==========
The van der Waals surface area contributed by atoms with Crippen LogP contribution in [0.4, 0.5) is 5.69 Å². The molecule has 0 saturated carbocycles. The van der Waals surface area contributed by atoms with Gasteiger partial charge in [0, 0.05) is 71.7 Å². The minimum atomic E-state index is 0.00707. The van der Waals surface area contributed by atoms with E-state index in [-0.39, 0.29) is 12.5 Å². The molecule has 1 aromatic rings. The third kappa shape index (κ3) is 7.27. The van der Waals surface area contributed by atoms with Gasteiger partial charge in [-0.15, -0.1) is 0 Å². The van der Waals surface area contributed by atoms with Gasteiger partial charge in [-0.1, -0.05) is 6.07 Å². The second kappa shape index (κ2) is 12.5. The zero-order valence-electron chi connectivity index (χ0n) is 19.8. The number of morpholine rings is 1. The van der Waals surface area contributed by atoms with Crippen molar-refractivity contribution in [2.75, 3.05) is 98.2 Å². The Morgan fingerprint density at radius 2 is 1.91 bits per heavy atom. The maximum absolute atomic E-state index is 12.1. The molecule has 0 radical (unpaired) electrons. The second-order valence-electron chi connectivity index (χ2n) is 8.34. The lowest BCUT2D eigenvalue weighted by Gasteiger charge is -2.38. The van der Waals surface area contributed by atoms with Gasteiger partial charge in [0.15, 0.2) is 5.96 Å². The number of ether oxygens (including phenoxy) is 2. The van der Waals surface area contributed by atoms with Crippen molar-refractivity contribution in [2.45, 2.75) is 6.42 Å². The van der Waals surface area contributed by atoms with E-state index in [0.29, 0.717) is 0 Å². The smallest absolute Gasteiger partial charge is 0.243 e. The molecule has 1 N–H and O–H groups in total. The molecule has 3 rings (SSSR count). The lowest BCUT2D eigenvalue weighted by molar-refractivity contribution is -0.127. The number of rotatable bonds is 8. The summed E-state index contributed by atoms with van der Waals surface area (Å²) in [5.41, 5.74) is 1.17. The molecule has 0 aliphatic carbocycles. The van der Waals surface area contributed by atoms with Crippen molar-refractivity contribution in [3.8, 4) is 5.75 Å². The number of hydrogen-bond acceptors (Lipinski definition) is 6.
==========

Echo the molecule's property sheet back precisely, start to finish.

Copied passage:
The van der Waals surface area contributed by atoms with Crippen LogP contribution in [0.4, 0.5) is 5.69 Å². The molecule has 0 saturated carbocycles. The van der Waals surface area contributed by atoms with Gasteiger partial charge in [0, 0.05) is 71.7 Å². The minimum atomic E-state index is 0.00707. The van der Waals surface area contributed by atoms with E-state index in [-0.39, 0.29) is 12.5 Å². The molecule has 1 aromatic rings. The third kappa shape index (κ3) is 7.27. The van der Waals surface area contributed by atoms with Gasteiger partial charge in [-0.15, -0.1) is 0 Å². The van der Waals surface area contributed by atoms with Gasteiger partial charge in [-0.1, -0.05) is 6.07 Å². The second kappa shape index (κ2) is 12.5. The zero-order valence-electron chi connectivity index (χ0n) is 19.8. The number of morpholine rings is 1. The van der Waals surface area contributed by atoms with Crippen molar-refractivity contribution in [2.75, 3.05) is 98.2 Å². The Morgan fingerprint density at radius 2 is 1.91 bits per heavy atom. The maximum absolute atomic E-state index is 12.1. The molecule has 0 radical (unpaired) electrons. The second-order valence-electron chi connectivity index (χ2n) is 8.34. The lowest BCUT2D eigenvalue weighted by Gasteiger charge is -2.38. The van der Waals surface area contributed by atoms with Gasteiger partial charge in [0.15, 0.2) is 5.96 Å². The number of ether oxygens (including phenoxy) is 2. The van der Waals surface area contributed by atoms with Crippen molar-refractivity contribution in [2.45, 2.75) is 6.42 Å². The van der Waals surface area contributed by atoms with E-state index in [0.29, 0.717) is 0 Å². The smallest absolute Gasteiger partial charge is 0.243 e. The molecule has 1 N–H and O–H groups in total. The molecule has 3 rings (SSSR count). The lowest BCUT2D eigenvalue weighted by molar-refractivity contribution is -0.127. The number of rotatable bonds is 8. The summed E-state index contributed by atoms with van der Waals surface area (Å²) in [5.41, 5.74) is 1.17. The molecule has 0 aliphatic carbocycles. The van der Waals surface area contributed by atoms with Crippen molar-refractivity contribution in [3.8, 4) is 5.75 Å². The number of hydrogen-bond acceptors (Lipinski definition) is 6.